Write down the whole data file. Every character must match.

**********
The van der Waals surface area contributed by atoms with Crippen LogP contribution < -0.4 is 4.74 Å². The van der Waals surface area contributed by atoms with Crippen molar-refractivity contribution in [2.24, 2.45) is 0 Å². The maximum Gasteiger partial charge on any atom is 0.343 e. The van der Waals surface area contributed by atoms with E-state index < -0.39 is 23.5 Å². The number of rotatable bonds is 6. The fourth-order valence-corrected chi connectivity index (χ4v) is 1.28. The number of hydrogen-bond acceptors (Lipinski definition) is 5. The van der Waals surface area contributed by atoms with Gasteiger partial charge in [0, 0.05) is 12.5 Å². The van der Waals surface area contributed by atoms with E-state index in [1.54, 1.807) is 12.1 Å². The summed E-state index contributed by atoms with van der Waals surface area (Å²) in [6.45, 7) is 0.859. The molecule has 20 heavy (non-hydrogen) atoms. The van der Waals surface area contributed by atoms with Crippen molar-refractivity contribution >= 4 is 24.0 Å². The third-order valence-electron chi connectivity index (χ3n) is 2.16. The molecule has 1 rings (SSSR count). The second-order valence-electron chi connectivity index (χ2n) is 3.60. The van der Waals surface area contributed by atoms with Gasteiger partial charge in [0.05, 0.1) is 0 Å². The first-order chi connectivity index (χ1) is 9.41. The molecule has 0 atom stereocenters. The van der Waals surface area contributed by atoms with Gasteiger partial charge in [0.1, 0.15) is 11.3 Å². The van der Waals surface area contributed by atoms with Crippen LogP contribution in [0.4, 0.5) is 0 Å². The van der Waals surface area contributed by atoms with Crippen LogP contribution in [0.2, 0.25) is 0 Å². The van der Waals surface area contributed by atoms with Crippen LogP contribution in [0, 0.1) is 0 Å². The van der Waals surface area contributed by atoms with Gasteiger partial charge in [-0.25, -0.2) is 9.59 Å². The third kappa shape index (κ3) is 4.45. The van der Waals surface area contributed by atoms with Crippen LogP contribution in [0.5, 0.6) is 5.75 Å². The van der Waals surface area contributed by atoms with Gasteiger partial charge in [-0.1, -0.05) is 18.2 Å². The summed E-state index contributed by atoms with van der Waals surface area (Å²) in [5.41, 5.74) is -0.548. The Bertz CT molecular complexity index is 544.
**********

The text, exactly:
The van der Waals surface area contributed by atoms with Crippen LogP contribution < -0.4 is 4.74 Å². The van der Waals surface area contributed by atoms with Crippen molar-refractivity contribution in [2.24, 2.45) is 0 Å². The maximum Gasteiger partial charge on any atom is 0.343 e. The van der Waals surface area contributed by atoms with E-state index < -0.39 is 23.5 Å². The number of rotatable bonds is 6. The fourth-order valence-corrected chi connectivity index (χ4v) is 1.28. The number of hydrogen-bond acceptors (Lipinski definition) is 5. The van der Waals surface area contributed by atoms with Gasteiger partial charge in [0, 0.05) is 12.5 Å². The van der Waals surface area contributed by atoms with E-state index in [1.54, 1.807) is 12.1 Å². The summed E-state index contributed by atoms with van der Waals surface area (Å²) in [6.45, 7) is 0.859. The molecule has 20 heavy (non-hydrogen) atoms. The van der Waals surface area contributed by atoms with Crippen molar-refractivity contribution >= 4 is 24.0 Å². The third-order valence-electron chi connectivity index (χ3n) is 2.16. The molecule has 1 rings (SSSR count). The second-order valence-electron chi connectivity index (χ2n) is 3.60. The van der Waals surface area contributed by atoms with Gasteiger partial charge in [0.05, 0.1) is 0 Å². The first-order chi connectivity index (χ1) is 9.41. The molecule has 0 atom stereocenters. The van der Waals surface area contributed by atoms with Gasteiger partial charge in [0.1, 0.15) is 11.3 Å². The van der Waals surface area contributed by atoms with Crippen LogP contribution in [0.4, 0.5) is 0 Å². The van der Waals surface area contributed by atoms with Crippen LogP contribution in [0.2, 0.25) is 0 Å². The van der Waals surface area contributed by atoms with Crippen LogP contribution in [0, 0.1) is 0 Å². The van der Waals surface area contributed by atoms with Gasteiger partial charge in [-0.25, -0.2) is 9.59 Å². The third kappa shape index (κ3) is 4.45. The van der Waals surface area contributed by atoms with Crippen LogP contribution in [0.5, 0.6) is 5.75 Å². The van der Waals surface area contributed by atoms with Gasteiger partial charge in [-0.1, -0.05) is 18.2 Å². The summed E-state index contributed by atoms with van der Waals surface area (Å²) in [5.41, 5.74) is -0.548. The Bertz CT molecular complexity index is 544.